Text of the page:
More people spoke as well in the meetings saying they supported the resolution with one individual saying he felt it wasn’t just the Second Amendment, but rather all of citizens’ rights in the Amendments are under attack.

The commissioners assured citizens in the work session that this wouldn’t mean the county would stop doing background checks or gun permits, but rather would oppose any state or federal law that would infringe on the Second Amendment. The Resolution states, “All federal acts, laws, orders, rules, regulations that violate the Second Amendment to the Constitution of the United States or Article I, Section I, Paragraph VIII of the Constitution of the State of Georgia, violate the true meaning and intent of those constitutions are hereby declared to be invalid and are specifically rejected in Gilmer County, Georgia and shall be considered null and void and of no effect in Gilmer County, Georgia.”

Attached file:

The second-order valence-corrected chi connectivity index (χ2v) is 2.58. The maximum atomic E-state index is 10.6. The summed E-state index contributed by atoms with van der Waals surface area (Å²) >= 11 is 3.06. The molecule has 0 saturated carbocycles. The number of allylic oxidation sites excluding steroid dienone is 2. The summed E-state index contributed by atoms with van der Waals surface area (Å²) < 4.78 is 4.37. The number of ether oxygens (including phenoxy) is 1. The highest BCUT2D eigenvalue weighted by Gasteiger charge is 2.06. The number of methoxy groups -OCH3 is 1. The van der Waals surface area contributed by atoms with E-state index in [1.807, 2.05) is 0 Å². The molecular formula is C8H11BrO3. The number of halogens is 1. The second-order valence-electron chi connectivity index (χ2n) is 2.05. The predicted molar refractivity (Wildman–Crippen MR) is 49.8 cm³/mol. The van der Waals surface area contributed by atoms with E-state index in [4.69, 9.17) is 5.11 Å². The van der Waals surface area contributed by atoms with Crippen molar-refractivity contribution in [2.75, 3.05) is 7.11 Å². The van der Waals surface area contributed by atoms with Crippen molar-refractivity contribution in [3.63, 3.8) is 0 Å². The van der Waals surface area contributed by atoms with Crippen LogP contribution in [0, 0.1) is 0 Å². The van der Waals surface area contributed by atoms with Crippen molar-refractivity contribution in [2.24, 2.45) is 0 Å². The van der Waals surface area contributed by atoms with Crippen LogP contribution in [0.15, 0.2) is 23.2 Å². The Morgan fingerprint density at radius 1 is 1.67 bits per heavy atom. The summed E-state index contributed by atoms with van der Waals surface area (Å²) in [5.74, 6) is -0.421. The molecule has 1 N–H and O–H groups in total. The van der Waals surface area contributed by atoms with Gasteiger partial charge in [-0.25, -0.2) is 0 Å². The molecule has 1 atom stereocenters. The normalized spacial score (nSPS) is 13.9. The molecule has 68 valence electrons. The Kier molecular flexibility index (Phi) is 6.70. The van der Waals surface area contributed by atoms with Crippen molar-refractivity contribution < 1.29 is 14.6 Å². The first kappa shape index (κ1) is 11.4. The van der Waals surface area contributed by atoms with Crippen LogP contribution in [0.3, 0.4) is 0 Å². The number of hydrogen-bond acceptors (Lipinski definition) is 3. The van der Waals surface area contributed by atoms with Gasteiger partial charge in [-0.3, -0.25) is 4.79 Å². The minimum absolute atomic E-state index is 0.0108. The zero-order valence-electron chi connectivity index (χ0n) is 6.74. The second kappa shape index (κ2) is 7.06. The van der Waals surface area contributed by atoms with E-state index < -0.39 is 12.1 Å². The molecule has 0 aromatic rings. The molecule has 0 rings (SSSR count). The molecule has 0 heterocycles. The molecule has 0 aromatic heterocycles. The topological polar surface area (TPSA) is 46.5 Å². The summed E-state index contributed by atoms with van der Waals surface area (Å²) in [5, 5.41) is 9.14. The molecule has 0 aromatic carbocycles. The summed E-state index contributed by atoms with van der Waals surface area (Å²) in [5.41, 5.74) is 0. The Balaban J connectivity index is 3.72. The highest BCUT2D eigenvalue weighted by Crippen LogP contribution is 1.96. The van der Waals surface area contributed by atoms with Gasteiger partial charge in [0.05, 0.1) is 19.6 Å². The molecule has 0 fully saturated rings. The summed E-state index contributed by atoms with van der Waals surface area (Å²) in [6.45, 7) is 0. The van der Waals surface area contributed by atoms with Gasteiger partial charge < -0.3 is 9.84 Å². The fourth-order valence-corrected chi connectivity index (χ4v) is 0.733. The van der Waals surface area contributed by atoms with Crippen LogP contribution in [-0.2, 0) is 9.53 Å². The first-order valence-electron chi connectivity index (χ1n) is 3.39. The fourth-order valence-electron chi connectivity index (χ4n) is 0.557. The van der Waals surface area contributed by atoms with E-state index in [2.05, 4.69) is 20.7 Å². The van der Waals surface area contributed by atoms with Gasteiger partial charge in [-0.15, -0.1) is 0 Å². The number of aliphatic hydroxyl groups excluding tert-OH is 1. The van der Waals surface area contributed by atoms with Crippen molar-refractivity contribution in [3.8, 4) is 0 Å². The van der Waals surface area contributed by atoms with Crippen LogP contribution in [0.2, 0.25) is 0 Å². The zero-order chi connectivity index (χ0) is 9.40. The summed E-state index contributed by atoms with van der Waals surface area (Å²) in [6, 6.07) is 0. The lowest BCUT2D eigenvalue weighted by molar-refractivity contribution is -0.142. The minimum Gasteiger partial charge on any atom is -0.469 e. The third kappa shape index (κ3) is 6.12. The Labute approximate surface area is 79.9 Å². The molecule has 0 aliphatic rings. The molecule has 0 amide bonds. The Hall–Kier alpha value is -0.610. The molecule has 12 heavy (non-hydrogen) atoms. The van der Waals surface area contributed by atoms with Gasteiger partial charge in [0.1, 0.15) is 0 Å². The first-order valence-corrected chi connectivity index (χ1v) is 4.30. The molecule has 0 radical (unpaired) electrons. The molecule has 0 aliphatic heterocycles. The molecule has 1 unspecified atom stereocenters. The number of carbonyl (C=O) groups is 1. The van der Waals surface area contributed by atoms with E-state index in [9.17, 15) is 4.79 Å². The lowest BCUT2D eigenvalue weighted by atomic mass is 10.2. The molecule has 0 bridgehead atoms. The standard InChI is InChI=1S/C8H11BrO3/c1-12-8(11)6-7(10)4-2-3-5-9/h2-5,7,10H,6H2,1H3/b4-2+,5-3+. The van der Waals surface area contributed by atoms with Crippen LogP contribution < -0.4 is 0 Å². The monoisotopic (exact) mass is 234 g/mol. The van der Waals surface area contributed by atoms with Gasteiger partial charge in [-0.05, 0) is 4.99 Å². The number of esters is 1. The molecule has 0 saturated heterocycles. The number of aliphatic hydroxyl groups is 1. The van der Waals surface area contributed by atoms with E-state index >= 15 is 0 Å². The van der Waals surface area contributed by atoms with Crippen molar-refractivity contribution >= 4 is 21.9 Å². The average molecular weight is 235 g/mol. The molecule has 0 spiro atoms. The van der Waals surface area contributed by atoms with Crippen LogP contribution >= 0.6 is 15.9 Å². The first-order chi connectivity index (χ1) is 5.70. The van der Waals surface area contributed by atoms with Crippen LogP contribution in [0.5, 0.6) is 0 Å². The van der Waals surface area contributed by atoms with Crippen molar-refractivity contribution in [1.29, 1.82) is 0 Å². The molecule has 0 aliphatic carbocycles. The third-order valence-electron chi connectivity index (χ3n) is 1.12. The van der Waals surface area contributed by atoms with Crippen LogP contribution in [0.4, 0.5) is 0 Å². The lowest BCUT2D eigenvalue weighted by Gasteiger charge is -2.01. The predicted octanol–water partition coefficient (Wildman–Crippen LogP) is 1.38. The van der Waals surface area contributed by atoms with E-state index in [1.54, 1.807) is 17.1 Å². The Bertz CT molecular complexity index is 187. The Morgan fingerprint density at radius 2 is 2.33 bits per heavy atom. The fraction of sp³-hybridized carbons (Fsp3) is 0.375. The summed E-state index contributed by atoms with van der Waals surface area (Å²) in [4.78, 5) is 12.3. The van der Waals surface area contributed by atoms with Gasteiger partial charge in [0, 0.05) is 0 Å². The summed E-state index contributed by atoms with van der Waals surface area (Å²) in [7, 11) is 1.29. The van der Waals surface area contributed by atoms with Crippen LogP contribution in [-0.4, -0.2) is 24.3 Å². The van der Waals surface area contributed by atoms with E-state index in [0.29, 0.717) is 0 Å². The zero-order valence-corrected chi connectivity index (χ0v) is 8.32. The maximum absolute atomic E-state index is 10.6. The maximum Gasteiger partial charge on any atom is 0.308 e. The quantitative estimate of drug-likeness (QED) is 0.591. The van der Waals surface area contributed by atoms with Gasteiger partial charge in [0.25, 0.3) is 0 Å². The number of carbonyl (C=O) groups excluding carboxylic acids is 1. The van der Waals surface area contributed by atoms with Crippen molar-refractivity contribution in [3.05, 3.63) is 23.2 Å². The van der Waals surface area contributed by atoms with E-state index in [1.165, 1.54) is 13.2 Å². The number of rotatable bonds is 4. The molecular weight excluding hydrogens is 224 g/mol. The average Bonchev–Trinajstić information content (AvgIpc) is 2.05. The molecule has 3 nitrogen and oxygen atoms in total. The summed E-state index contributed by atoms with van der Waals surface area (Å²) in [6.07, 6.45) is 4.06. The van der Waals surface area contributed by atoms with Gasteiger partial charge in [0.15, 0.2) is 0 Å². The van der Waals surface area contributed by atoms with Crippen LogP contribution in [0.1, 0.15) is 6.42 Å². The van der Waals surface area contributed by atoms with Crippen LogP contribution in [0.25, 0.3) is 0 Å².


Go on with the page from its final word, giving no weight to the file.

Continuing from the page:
FYN previously reported that the board approved a resolution and did have some talk in their work session about looking further into the possibility of an ordinance. Williamson, as one of the leaders of the movement, stated before the meeting that he wanted an ordinance over a resolution because it would be harder to change and require more opportunities for citizens to fight any changes.

FYN reached out to Williamson after the resolution passed for his response. Williamson stated, “A resolution will suffice, but we will actively pursue the ordinance once we can navigate the state laws and create an ordinance that will reflect current law and assist in maintaining our rights.”

The debate continues to flow on social media as people on both sides of the debate offer opinions.

Gene Levine stated, “Even if it’s symbolic, do it. I think Virginia will be a test bed for the effectiveness of sanctuary counties, I hear something like 90 county sheriff’s are proposing this. I realize that the feds can enforce these laws in any of these counties, but they don’t have the resources to enforce these laws on thousands of gun owners and they don’t even know who has these guns.”